In the original “Birthday Problem”, the year is divided into 365 discrete days, and a “collision” is defined as being born on the same calendar day. Using this definition, two people can be born two minutes apart, but this will not be called a collision because one was born before midnight and the other after midnight. My question is: If we define a collision as being born less than 24 hours apart (possibly in different years), what is the probability of no collisions in a group of m people? I am assuming that the time of birth T (measured in days) is a continuous random variable with a uniform distribution between 0 and 366 (366 is actually 0 for the next year). Clearly an upper limit on this probability is the classic solution for the birthday problem. Can a lower limit be found? Maybe an approximation? Of course I can try simulation, but an analytic solution is better since it can be applied to several engineering problems such as the occurrence of defects on a camera sensor, which cause the picture to be blurred if they happen to be too close together (this is actually the problem I am interested in solving – if there are m randomly distributed defects, what is the probability that no two are close together).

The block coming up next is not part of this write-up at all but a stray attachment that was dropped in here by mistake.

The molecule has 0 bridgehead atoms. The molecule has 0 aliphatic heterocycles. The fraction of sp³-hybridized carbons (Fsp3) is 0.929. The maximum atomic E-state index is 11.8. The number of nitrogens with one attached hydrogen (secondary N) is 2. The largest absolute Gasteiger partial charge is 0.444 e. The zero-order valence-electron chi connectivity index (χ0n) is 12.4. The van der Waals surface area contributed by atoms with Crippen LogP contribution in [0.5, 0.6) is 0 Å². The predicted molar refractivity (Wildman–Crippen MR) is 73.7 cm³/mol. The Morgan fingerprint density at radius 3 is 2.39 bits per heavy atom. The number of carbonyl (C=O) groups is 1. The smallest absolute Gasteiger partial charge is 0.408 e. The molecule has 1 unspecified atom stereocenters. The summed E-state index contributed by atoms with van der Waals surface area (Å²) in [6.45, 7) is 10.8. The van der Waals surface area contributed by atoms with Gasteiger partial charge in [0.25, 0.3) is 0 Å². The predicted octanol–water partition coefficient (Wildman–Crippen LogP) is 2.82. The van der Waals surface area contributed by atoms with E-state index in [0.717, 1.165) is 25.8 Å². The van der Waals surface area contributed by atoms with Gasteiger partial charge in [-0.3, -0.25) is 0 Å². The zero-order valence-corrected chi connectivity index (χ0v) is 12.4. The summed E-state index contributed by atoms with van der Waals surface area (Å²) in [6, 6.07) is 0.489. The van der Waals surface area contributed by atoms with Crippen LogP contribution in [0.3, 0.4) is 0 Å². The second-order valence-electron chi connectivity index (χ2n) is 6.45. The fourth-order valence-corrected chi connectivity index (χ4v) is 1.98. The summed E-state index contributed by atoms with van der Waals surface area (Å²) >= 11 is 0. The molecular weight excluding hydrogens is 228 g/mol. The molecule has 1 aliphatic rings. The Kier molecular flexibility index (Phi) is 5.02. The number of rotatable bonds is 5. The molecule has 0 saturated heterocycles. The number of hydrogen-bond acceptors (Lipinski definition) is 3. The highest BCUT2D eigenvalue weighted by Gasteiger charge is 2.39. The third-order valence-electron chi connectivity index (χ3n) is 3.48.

• $\begingroup$ Your question is equivalent to $\Pr(|X-Y|<1)$, where $X$ and and $Y$ are independent and following the uniform distribution $U(0,365)$. $\endgroup$ – user158565 Oct 11 '18 at 21:46
  • $\begingroup$ This would be correct for 2 people, but what is the answer for m people? $\endgroup$ – Zahava Kor Oct 12 '18 at 23:42

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